There’s something so special about taking to the open road: windows down, favorite playlist blaring and indulgent snacks at the ready. But what if you narrow your focus a bit? Perhaps you search out the best green chile cheeseburger in Albuquerque or go mural-hunting in Denver, then things get a bit more interesting.
Here are some ways to spice up your next getaway:
Sample Mexican cuisine in San Diego
If your idea of foodie bliss involves taquitos and burritos, sunny San Diego is the perfect option for tackling as many taco joints as possible. There are plenty to choose from, including Tacos El Gordo, which serves up Tijuana-style tacos, including carne asada, adobada and cabeza. At Roberto’s Taco Shop, big appetites will appreciate the rolled tacos with guacamole, chimichangas and breakfast burritos.
Lucha Libre Taco Shop, with locations in San Diego’s Mission Hills and North Park neighborhoods, is another solid option with lots of personality. Chow down on the Surf & Turf Taco, Abo-Haba Piña Taco, or the Undefeated Seafood Taco.
Go a bit fancier at Casa Guadalajara where you can hear live mariachi music, sip a Birdbath Margarita (served in glasses the size of your face) and huge meals that ensure you’ll have leftovers. Plan a trip for November so you can attend the Fiesta de Reyes Dia de los Muertos Celebration in Old Town, where Casa Guadalajara is located. This gathering is worth the trip alone.
Mix in some activities throughout to burn off those queso calories. Torrey Pines State Natural Reserve has hiking trails and paragliding. La Jolla Cove is great for kayaking and stand-up paddleboarding and Balboa Park is fabulous for photography.
Go whale watching in Hawaii
Play marine biologist on a road trip through Maui where whales are the main attraction from about mid-November to March, though whale season can last as late as May.
On the south side of the island, sign up for a whale-watching tour with Blue Water Rafting. Not only are you nearly guaranteed a whale sighting, but you will also get to snorkel Molokini Crater, a marine preserve that attracts lots of marine life.
Major bonus: It’s possible to get some insanely good underwater photos since you’ll be on a small zodiac boat with a small group of people that’s easy to maneuver in the direction of the whales. (Pro tip: Put your GoPro on a long selfie pole to get the shot.)
If you’re there outside of whale season, sign up to explore sea caves and lava arches along the rugged Kanaio Coast. Drive to the west side of the island to embark on a Sail Trilogy tour to Lanai’i where you’ll be flipper-kicking next to some of the tallest sea cliffs in the world. You’ll get fed, learn about Hawaii’s rich history and have a smile plastered on your face the entire time.
Of course, you’re bound to see more than just whales. Sea turtles, manta rays, dolphins and candy-colored fish are not uncommon to find here. It’s even possible to spot whales (and photograph them with a long lens) from above on a doors-off flight with Go Fly Maui. It’s an entirely different perspective and gives you an even better idea of how massive these creatures are. It sure doesn’t hurt that you’ll see waterfalls and sea cliffs, too. If you’re really brave, sign up to learn how to fly the chopper yourself.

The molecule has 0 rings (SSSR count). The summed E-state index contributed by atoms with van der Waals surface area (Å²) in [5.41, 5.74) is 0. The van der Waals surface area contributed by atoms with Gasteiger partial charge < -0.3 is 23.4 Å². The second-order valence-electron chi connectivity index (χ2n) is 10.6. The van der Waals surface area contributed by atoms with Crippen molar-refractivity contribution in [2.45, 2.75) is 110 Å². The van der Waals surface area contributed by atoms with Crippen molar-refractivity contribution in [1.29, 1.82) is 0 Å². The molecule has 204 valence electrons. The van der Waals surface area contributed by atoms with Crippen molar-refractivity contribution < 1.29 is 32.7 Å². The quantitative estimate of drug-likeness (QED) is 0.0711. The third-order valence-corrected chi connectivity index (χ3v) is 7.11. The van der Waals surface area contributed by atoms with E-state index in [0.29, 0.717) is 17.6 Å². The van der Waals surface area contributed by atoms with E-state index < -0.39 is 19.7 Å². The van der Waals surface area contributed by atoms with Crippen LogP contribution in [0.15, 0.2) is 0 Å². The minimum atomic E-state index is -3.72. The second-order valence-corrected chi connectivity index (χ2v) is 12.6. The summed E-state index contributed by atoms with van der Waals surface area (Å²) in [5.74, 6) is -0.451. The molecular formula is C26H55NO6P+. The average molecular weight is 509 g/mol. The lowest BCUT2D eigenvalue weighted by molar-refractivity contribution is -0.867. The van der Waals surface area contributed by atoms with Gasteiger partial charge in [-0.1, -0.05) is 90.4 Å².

See the sights by camper van
Before you commit to actually living the #vanlife, test one out by renting a camper van or RV from Outdoorsy, a company that rents Airstreams, Teardrop trailers and Westfalia camper vans. It’s certainly a popular way to see the country.
“Outdoorsy’s RV bookings surged in 2020, leading to the company’s best year on record, with more than a 4,500% increase in bookings throughout the course of the pandemic,” says Jennifer Young, co-founder and chief marketing officer of Outdoorsy. “The beauty of RV travel is that opportunity is at your fingertips. There’s plenty to see, do, and discover between point A and point B, and RV travel offers you the flexibility to change your plans, read that historical marker, and check out that hot spring that lies three miles off the beaten path.”
When it comes to booking campsites, Young says the early bird gets the worm. “If you’re eyeing a campground inside a national park, it’s best to book a reservation as soon as possible, up to five or six months ahead of time in some instances,” she says. “The more popular and visited the campsite is, the more likely it is to be completely booked out soon after the reservation window opens, so set a reminder on those dates.”
Search for murals in Denver
Strolling through the streets of downtown Denver is like going on an Easter egg hunt; you never know what you’re gonna find, but you know it’s gonna be good. There are oversized works of art around every corner.
Kick-start the day with the 5-mile Denver Graffiti Tour to learn the story behind the murals, graffiti and street art that make the colorful RiNo (River North) neighborhood unique. On this walking tour you’ll see at least 30 murals. Then, hop in your car to find even more. There are more than 150 works of art to discover, so it’s impossible to be bored.
New Mexico chile pepper trail
Chile peppers have been grown in New Mexico for more than 400 years. So finding cuisine that incorporates authentic chile peppers, of course, is not hard to do. Take a road trip through Albuquerque for pit stops along the Burrito Byway (The Range Café, Frontier Restaurant and Sadie’s should be on your short list) and the Green Chile Cheeseburger Trail where you can eat like a local at El Pinto Restaurant, Owl Cafe and Barelas Coffee House.
This article originally appeared on USA TODAY: COVID travel: Plan a themed road trip to for you next adventure